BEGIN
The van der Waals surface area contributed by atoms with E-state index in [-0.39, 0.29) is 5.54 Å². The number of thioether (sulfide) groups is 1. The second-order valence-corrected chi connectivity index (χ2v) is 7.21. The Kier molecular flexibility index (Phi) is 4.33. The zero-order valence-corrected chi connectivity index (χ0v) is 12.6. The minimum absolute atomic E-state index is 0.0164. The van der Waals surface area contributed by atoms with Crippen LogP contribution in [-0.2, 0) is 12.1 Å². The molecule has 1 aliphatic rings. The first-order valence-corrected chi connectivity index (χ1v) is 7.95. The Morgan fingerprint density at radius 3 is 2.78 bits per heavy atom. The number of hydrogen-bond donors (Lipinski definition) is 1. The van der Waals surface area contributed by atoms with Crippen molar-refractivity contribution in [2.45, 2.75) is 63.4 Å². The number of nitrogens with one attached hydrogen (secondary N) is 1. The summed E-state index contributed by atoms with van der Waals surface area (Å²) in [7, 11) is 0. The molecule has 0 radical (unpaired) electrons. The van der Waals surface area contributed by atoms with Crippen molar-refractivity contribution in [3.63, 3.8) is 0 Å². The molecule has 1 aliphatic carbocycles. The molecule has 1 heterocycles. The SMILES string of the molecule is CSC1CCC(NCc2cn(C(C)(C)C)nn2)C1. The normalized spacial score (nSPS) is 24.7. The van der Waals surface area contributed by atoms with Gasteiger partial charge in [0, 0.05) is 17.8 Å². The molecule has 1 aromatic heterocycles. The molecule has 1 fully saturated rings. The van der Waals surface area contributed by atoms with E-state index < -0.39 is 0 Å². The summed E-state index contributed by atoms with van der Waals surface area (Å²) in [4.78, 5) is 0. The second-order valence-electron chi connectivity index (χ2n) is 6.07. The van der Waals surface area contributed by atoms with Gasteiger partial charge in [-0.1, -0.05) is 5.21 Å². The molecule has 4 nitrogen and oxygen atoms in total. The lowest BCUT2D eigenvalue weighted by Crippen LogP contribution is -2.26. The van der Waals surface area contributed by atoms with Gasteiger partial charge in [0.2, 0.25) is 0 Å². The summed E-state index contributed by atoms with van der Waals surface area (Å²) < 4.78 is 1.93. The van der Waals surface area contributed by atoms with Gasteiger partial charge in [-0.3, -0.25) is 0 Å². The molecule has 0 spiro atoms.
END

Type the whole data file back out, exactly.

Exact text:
The van der Waals surface area contributed by atoms with E-state index in [-0.39, 0.29) is 5.54 Å². The number of thioether (sulfide) groups is 1. The second-order valence-corrected chi connectivity index (χ2v) is 7.21. The Kier molecular flexibility index (Phi) is 4.33. The zero-order valence-corrected chi connectivity index (χ0v) is 12.6. The minimum absolute atomic E-state index is 0.0164. The van der Waals surface area contributed by atoms with Crippen LogP contribution in [-0.2, 0) is 12.1 Å². The molecule has 1 aliphatic rings. The first-order valence-corrected chi connectivity index (χ1v) is 7.95. The Morgan fingerprint density at radius 3 is 2.78 bits per heavy atom. The number of hydrogen-bond donors (Lipinski definition) is 1. The van der Waals surface area contributed by atoms with Crippen molar-refractivity contribution in [2.45, 2.75) is 63.4 Å². The number of nitrogens with one attached hydrogen (secondary N) is 1. The summed E-state index contributed by atoms with van der Waals surface area (Å²) in [7, 11) is 0. The molecule has 0 radical (unpaired) electrons. The van der Waals surface area contributed by atoms with Crippen molar-refractivity contribution in [3.63, 3.8) is 0 Å². The molecule has 1 aliphatic carbocycles. The molecule has 1 heterocycles. The SMILES string of the molecule is CSC1CCC(NCc2cn(C(C)(C)C)nn2)C1. The normalized spacial score (nSPS) is 24.7. The van der Waals surface area contributed by atoms with Gasteiger partial charge in [0, 0.05) is 17.8 Å². The molecule has 1 aromatic heterocycles. The molecule has 1 fully saturated rings. The van der Waals surface area contributed by atoms with E-state index < -0.39 is 0 Å². The summed E-state index contributed by atoms with van der Waals surface area (Å²) in [4.78, 5) is 0. The second-order valence-electron chi connectivity index (χ2n) is 6.07. The van der Waals surface area contributed by atoms with Gasteiger partial charge in [-0.1, -0.05) is 5.21 Å². The molecule has 4 nitrogen and oxygen atoms in total. The lowest BCUT2D eigenvalue weighted by Crippen LogP contribution is -2.26. The van der Waals surface area contributed by atoms with Gasteiger partial charge in [0.2, 0.25) is 0 Å². The summed E-state index contributed by atoms with van der Waals surface area (Å²) < 4.78 is 1.93. The van der Waals surface area contributed by atoms with Gasteiger partial charge in [-0.3, -0.25) is 0 Å². The molecule has 0 spiro atoms.